Two girls attach a padlock on a fence of the Pont de l'Archeveché bridge behind Notre-Dame (Our Lady) cathedral in Paris, on September 13, 2011. Lovers often throw the key into the river Seine as a sign of undying love, or keep it and open the padlock when they next return to the French capital.

The last time I was in Paris, I wondered why so many locks were attached to bridges and railings.

I have seen similar locks in Prague and in Budapest, but that’s nothing compared to Paris. Some Parisian bridges are completely covered with them.

I always assumed people put locks on bridges to symbolize that the place has made a profound impact on them and that a part of their heart will always be in Paris, Prague, Budapest, Taiwan, or wherever.

This week, I became padlock-enlightened when I read this piece in The New York Times. The padlocks, apparently, are symbols of the visiting couples’ everlasting love.

Agnes C. Poirier writes in the Times article:

“Once discreet, doing their deed at night, visitors soon acted in broad daylight, in pairs, photographing each other in front of their locks, and videotaping the throwing of the keys into the Seine…..For couples visiting from all over the world, these locks were symbols of their everlasting love. Indeed, in other cities the locks have also caught on as an expression of passion — in Seoul, Budapest, Rome and Tokyo. Living in one of the world’s most visited cities, with 27 million visitors a year, and supposedly the world’s capital of romance, Parisians should have guessed from the beginning that this strange ritual had to do with the fantasy of everlasting love.”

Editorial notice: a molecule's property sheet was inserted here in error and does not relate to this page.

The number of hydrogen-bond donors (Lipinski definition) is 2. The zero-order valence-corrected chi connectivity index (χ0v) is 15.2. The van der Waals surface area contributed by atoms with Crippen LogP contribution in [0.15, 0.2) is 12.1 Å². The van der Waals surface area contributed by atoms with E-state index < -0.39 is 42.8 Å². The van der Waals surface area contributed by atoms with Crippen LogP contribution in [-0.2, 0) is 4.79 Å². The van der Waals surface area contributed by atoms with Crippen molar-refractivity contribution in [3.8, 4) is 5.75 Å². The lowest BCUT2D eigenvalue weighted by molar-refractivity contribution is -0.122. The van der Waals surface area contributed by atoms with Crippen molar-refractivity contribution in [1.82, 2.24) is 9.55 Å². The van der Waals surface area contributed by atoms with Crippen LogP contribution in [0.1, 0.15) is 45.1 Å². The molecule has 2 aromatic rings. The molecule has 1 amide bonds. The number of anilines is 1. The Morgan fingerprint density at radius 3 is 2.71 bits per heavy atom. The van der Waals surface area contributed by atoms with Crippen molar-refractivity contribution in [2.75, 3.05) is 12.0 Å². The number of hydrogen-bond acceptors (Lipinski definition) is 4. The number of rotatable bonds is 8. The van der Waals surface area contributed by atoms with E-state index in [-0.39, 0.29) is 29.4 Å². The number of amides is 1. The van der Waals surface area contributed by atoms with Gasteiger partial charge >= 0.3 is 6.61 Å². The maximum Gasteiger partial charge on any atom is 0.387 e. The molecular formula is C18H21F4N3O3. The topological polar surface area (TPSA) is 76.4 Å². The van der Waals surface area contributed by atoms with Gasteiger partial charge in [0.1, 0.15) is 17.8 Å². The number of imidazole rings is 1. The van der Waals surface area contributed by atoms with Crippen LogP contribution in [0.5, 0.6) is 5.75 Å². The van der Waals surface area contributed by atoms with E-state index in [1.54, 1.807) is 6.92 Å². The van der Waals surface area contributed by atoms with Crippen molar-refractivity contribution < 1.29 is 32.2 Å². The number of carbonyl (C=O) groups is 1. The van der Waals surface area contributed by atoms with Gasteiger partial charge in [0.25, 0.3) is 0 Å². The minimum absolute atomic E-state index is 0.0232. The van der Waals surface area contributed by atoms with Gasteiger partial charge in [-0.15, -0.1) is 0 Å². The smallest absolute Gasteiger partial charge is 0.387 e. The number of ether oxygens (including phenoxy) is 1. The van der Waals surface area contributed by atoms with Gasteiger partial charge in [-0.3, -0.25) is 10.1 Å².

Locks and love? That one, I must admit, I never saw coming. Locks and lust, I can see. But what do locks have to do with love?

By the sounds of things, this is the question Parisians are asking, as well.

Instead of sharing the world’s — however banal — celebration of everlasting love, Parisians are apparently getting increasingly irritated by people’s misunderstanding what true love means. 

Poirier writes that behind love — at least love French-style — lies the idea of freedom, not commitment:

“To love truly is to want the other free, and this includes the freedom to walk away. Love is not about possession or property. Love is no prison where two people are each other’s slaves. Love is not a commodity, either. Love is not capitalist, it is revolutionary. If anything, true love shows you the way to selflessness….There is no safe, everlasting love. The idea that you can lock two people’s love once and for all, and toss the key, is a puerile fantasy.“

Love — the very love that gave the City of Love its name — is apparently inherently hazardous, always on the brink of failure and above all vulnerable.

According to Poirier the key is to embrace its fragility, wish your beloved to be free and you might just, only just, have a chance to retain his or her undying gratitude, and love.

“But don’t ever dream of locks and throwing keys overboard, especially not in Paris,” she warns.

In other words, don’t weigh down the beauty of those bridges with those ugly, metal padlocks.

Paris, after all, is beautiful because it’s the City of Love, not the City of Commitment.

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